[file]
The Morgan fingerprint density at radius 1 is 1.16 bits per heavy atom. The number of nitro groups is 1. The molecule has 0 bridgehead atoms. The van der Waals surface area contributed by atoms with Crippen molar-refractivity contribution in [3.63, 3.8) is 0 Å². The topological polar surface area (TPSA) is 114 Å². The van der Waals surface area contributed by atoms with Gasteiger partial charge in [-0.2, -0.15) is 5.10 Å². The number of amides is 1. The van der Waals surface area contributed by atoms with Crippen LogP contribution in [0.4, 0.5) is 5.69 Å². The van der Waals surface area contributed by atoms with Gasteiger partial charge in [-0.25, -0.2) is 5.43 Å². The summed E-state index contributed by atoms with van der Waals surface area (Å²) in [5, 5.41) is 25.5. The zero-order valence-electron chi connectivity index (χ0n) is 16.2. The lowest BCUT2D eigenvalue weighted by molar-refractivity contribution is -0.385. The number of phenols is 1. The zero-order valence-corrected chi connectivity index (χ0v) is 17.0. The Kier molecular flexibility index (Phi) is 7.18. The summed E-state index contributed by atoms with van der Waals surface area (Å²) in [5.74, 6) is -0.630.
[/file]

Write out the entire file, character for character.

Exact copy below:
The Morgan fingerprint density at radius 1 is 1.16 bits per heavy atom. The number of nitro groups is 1. The molecule has 0 bridgehead atoms. The van der Waals surface area contributed by atoms with Crippen molar-refractivity contribution in [3.63, 3.8) is 0 Å². The topological polar surface area (TPSA) is 114 Å². The van der Waals surface area contributed by atoms with Gasteiger partial charge in [-0.2, -0.15) is 5.10 Å². The number of amides is 1. The van der Waals surface area contributed by atoms with Crippen LogP contribution in [0.4, 0.5) is 5.69 Å². The van der Waals surface area contributed by atoms with Gasteiger partial charge in [-0.25, -0.2) is 5.43 Å². The summed E-state index contributed by atoms with van der Waals surface area (Å²) in [5, 5.41) is 25.5. The zero-order valence-electron chi connectivity index (χ0n) is 16.2. The lowest BCUT2D eigenvalue weighted by molar-refractivity contribution is -0.385. The number of phenols is 1. The zero-order valence-corrected chi connectivity index (χ0v) is 17.0. The Kier molecular flexibility index (Phi) is 7.18. The summed E-state index contributed by atoms with van der Waals surface area (Å²) in [5.74, 6) is -0.630.